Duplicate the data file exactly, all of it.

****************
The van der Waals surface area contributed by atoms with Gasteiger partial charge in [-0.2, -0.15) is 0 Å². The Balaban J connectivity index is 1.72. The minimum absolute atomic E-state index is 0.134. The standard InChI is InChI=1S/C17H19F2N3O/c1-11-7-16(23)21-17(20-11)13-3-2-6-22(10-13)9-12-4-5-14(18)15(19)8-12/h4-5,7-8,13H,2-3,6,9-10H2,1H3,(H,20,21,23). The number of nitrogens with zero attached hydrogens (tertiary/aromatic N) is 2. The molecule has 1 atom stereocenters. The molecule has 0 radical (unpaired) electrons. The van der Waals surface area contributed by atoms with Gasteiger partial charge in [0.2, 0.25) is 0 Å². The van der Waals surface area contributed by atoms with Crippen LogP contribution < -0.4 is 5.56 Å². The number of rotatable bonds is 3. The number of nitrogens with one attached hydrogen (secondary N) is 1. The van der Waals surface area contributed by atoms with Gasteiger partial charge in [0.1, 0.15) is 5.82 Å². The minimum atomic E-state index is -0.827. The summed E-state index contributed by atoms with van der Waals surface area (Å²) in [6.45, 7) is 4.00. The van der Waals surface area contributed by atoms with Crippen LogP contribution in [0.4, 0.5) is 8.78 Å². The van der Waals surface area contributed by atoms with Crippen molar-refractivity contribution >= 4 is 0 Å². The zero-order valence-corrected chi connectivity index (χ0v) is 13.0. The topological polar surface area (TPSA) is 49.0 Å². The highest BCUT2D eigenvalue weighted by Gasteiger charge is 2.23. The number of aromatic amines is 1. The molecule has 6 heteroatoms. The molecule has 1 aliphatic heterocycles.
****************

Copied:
The van der Waals surface area contributed by atoms with Gasteiger partial charge in [-0.2, -0.15) is 0 Å². The Balaban J connectivity index is 1.72. The minimum absolute atomic E-state index is 0.134. The standard InChI is InChI=1S/C17H19F2N3O/c1-11-7-16(23)21-17(20-11)13-3-2-6-22(10-13)9-12-4-5-14(18)15(19)8-12/h4-5,7-8,13H,2-3,6,9-10H2,1H3,(H,20,21,23). The number of nitrogens with zero attached hydrogens (tertiary/aromatic N) is 2. The molecule has 1 atom stereocenters. The molecule has 0 radical (unpaired) electrons. The van der Waals surface area contributed by atoms with Gasteiger partial charge in [0.2, 0.25) is 0 Å². The van der Waals surface area contributed by atoms with Crippen LogP contribution < -0.4 is 5.56 Å². The number of rotatable bonds is 3. The number of nitrogens with one attached hydrogen (secondary N) is 1. The van der Waals surface area contributed by atoms with Gasteiger partial charge in [0.1, 0.15) is 5.82 Å². The minimum atomic E-state index is -0.827. The summed E-state index contributed by atoms with van der Waals surface area (Å²) in [6.45, 7) is 4.00. The van der Waals surface area contributed by atoms with Crippen LogP contribution in [0.4, 0.5) is 8.78 Å². The van der Waals surface area contributed by atoms with Crippen molar-refractivity contribution >= 4 is 0 Å². The zero-order valence-corrected chi connectivity index (χ0v) is 13.0. The topological polar surface area (TPSA) is 49.0 Å². The highest BCUT2D eigenvalue weighted by Gasteiger charge is 2.23. The number of aromatic amines is 1. The molecule has 6 heteroatoms. The molecule has 1 aliphatic heterocycles.